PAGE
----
The port of Lagos has long had a reputation in the shipping industry of being a headache — a hub where costly delays and other obstacles are legion.
But many in the business say the gateway to the huge market of Nigeria has become even more choked in recent months, its problems amplified by Covid and maritime piracy.
“It’s total chaos,” “a disaster,” “an absolute mess,” were some of the terms used recently by several company representatives who spoke to AFP on condition of anonymity.
“Some of my ships have to wait up to 80 days off the coast before being allowed to enter the port. It’s unacceptable!” said an operations manager at a large shipping company.
“Also, because of the insecurity off the coast of Nigeria, they have to wait in Cotonou or Lome.”
Last year, each of the port’s terminals was able to host six to seven container ships per week — a rate that has since fallen to three per week.
The mouth of the sprawling complex is a slow, unending ballet of container ships, freighters and oil tankers as they crawl up in the queue for loading or unloading.
The port authorities did not respond to AFP’s requests for comment.
Bottlenecks at this crucial port ricochet along the Gulf of Guinea, the operations manager said.
“The situation in Lagos creates congestion in all the ports of the region, from Abidjan (Ivory Coast) to Pointe-Noire (Congo-Brazzaville),” he said.
Lagos, Nigeria’s economic capital of 20 million people, is where most of the country’s goods are exported from, and imported to, feeding a market of 200 million people.
Early last year, before the pandemic hit, 99 percent of Nigeria’s exports and 89 percent of imports transited via its ports, nearly exclusively via Lagos.
After oil, port activities in Lagos, which extend from Apapa to Tin Can Island, are Nigeria’s second largest source of revenues.
Yet Nigeria loses an estimated $55 million (46 million euros) daily because of congestion, according to Dynanmar, a Dutch consultancy firm.
Neighbouring Togo, with only eight million people, has now become the leading container port in the region in terms of capacity.
– Structural problems –
With Nigeria’s booming population, “imports are increasing each year,” said Pascale Jarrouj, commercial director of GMT Nigeria Limited, a Lagos-based logistics service provider.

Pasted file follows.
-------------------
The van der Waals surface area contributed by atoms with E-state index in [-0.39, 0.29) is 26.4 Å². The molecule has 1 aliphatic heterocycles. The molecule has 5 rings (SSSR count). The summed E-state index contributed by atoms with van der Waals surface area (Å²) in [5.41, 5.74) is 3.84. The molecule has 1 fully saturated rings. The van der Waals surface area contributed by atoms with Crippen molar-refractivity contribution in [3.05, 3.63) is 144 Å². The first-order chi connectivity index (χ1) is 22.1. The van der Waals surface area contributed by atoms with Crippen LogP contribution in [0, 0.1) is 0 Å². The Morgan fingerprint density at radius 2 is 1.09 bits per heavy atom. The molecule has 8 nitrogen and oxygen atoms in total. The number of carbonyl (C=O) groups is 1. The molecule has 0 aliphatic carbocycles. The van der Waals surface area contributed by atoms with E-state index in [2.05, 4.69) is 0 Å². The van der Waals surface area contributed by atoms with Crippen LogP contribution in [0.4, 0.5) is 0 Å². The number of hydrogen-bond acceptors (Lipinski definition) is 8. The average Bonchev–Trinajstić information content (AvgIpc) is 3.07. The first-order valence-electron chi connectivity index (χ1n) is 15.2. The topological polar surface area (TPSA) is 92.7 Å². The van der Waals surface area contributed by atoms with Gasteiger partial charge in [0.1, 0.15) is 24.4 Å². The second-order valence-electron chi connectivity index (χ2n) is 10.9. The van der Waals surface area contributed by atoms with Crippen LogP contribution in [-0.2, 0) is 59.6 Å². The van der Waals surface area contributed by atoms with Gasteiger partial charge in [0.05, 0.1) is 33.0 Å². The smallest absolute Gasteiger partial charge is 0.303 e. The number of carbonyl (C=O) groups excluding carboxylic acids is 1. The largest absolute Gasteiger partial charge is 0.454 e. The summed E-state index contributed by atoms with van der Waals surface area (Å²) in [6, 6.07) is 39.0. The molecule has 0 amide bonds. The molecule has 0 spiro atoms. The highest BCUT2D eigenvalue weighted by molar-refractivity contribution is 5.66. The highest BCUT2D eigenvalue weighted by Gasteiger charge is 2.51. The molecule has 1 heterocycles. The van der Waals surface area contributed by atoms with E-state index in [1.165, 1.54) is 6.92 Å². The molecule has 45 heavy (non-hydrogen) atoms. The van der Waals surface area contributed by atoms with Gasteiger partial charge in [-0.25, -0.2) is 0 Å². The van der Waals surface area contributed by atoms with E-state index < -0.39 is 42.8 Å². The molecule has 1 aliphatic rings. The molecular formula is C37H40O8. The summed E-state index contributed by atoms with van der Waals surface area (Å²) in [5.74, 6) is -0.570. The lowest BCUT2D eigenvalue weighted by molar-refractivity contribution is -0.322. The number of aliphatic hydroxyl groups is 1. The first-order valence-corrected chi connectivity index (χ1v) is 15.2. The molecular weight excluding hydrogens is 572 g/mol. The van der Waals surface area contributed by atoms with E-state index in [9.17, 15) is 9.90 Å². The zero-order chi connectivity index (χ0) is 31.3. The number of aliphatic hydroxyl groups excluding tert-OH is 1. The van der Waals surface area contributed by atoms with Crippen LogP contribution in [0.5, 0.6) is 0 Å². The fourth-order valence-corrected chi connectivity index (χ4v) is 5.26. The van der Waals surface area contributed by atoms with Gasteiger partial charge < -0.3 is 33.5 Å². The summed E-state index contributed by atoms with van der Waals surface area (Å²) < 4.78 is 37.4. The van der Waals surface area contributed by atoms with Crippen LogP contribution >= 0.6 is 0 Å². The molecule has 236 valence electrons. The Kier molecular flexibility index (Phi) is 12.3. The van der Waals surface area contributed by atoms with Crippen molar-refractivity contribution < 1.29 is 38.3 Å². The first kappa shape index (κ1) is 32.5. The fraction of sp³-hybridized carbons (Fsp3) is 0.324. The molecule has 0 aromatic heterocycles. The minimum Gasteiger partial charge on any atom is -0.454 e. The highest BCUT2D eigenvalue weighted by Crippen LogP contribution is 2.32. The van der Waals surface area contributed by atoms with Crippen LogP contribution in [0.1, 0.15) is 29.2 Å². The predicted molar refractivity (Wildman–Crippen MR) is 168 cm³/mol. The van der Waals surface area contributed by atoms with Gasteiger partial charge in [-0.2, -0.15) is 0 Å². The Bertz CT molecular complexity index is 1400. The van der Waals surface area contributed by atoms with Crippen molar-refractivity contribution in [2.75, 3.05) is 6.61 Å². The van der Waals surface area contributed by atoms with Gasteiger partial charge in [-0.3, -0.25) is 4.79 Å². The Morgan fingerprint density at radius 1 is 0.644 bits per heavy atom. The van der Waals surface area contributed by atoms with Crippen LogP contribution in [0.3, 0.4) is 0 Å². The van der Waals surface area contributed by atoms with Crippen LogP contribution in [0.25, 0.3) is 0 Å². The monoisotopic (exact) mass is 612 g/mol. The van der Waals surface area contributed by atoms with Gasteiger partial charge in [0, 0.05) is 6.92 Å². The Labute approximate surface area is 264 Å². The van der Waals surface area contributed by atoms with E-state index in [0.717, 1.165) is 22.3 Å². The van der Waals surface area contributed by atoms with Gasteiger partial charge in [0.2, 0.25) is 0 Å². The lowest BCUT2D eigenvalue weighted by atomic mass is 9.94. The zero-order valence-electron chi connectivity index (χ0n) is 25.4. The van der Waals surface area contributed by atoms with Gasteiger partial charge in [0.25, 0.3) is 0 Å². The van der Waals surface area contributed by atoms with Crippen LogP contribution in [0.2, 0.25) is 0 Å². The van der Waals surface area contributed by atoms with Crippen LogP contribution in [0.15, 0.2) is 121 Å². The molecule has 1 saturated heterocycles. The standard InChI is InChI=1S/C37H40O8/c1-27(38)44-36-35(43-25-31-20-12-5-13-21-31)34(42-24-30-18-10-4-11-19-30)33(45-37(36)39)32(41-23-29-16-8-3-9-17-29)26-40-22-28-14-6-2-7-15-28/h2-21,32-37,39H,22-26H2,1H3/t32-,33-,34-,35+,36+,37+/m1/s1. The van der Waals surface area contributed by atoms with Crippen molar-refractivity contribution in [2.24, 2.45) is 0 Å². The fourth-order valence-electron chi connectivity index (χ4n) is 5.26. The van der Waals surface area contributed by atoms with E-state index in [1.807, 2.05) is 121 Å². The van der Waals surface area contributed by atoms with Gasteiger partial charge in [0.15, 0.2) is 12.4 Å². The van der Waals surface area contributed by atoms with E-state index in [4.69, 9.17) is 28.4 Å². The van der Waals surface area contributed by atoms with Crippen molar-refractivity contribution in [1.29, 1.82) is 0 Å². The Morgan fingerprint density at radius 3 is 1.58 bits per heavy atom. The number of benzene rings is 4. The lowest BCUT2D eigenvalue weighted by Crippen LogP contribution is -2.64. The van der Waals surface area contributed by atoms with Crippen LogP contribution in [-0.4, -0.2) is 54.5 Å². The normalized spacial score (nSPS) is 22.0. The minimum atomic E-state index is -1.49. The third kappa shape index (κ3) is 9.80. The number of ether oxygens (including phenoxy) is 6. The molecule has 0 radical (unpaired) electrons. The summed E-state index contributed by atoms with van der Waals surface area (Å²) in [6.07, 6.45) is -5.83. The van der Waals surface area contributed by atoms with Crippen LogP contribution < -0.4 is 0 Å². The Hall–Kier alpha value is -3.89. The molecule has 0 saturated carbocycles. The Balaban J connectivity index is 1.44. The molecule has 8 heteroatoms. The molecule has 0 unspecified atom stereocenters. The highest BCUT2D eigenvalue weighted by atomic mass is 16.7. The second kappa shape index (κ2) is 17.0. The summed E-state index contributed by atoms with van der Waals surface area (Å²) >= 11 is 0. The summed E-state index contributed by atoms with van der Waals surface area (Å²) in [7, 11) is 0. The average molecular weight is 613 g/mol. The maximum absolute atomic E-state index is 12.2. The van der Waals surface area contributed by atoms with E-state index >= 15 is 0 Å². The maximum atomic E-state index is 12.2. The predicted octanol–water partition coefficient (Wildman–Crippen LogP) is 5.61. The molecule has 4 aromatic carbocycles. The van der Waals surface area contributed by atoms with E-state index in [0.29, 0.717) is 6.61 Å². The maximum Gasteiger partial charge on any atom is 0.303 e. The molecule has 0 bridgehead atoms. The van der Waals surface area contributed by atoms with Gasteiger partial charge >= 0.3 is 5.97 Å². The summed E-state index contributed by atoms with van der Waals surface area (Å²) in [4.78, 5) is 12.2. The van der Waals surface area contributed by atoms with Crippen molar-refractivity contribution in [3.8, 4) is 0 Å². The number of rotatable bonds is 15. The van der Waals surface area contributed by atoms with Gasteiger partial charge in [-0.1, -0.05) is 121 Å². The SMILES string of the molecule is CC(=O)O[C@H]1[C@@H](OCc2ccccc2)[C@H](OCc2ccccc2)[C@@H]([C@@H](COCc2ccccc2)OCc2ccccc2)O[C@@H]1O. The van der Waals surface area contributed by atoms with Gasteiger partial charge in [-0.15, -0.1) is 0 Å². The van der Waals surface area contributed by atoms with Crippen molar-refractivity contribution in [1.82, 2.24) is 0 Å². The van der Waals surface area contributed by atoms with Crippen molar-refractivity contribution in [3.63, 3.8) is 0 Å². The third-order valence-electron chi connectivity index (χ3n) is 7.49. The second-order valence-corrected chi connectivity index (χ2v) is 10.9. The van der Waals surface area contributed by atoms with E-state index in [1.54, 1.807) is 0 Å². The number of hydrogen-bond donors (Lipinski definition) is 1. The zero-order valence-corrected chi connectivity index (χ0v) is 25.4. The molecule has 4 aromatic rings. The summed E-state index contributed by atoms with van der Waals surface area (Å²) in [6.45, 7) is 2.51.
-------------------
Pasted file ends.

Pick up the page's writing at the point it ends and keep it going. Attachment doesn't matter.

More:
“But last year, because of Covid, the lockdown and demonstrations in October, imports fell by about 40 percent, which creates even more congestion now.”
The economic and social crisis ushered in with the pandemic comes on the back of the port’s long-running structural problems — lack of infrastructure and investment, decrepit roads and a reputation for corruption at all levels.
Limited space to unload containers and manual processing of loads, as well as searches by customs agents, all slow down handling.
Around 2,000 trucks enter and leave the port each day. The exit road is strewn with 20 or so checkpoints manned by police, customs, special brigades and others, where bribery is notorious.
– Huge costs –
“Before, trucks could get out for 400,000 naira ($1,050 / 876 euros)”, said a logistics agent with 31 years of experience who helps companies extricate their goods from warren.
“Now, it costs about 1.3 million… In December, it even went up to 1.7 million!”
“There is no fixed rate for logistics in the port, it depends on the chaos,” said a private transporter who has been working at Apapa for 17 years. “And it depends also on who is able to pay more”.
Added together, the official and below-the-line costs of shipping through Lagos directly affect the prices of goods and therefore consumers.
And this, in a context where many people are already struggling post-lockdown, with high unemployment rates and double-digit inflation.
– Digital failure –
Aliko Dangote, Nigeria’s richest man, has said he lost nearly 55 million euros between 2017 and 2018 because of congestion at the port.
Only top oil producers or multinational companies seem ready and able to absorb such costs.
But most companies cannot survive such challenges. Many think twice before attempting to conquer Nigeria’s massive market.
At the end of February, the Nigeria Port Autority set up a digital platform, ETO, on which trucks are meant to register. They are theoretically called once their containers are ready for pickup.
But two weeks after the launch, transporters say the platform has been a disaster. There is already a burgeoning black market in the documents that transporters need just to be able to register on the app.
“The problem is too many people are profiting from the absolute chaos,” said one source. “There is no incentive for things to improve.”
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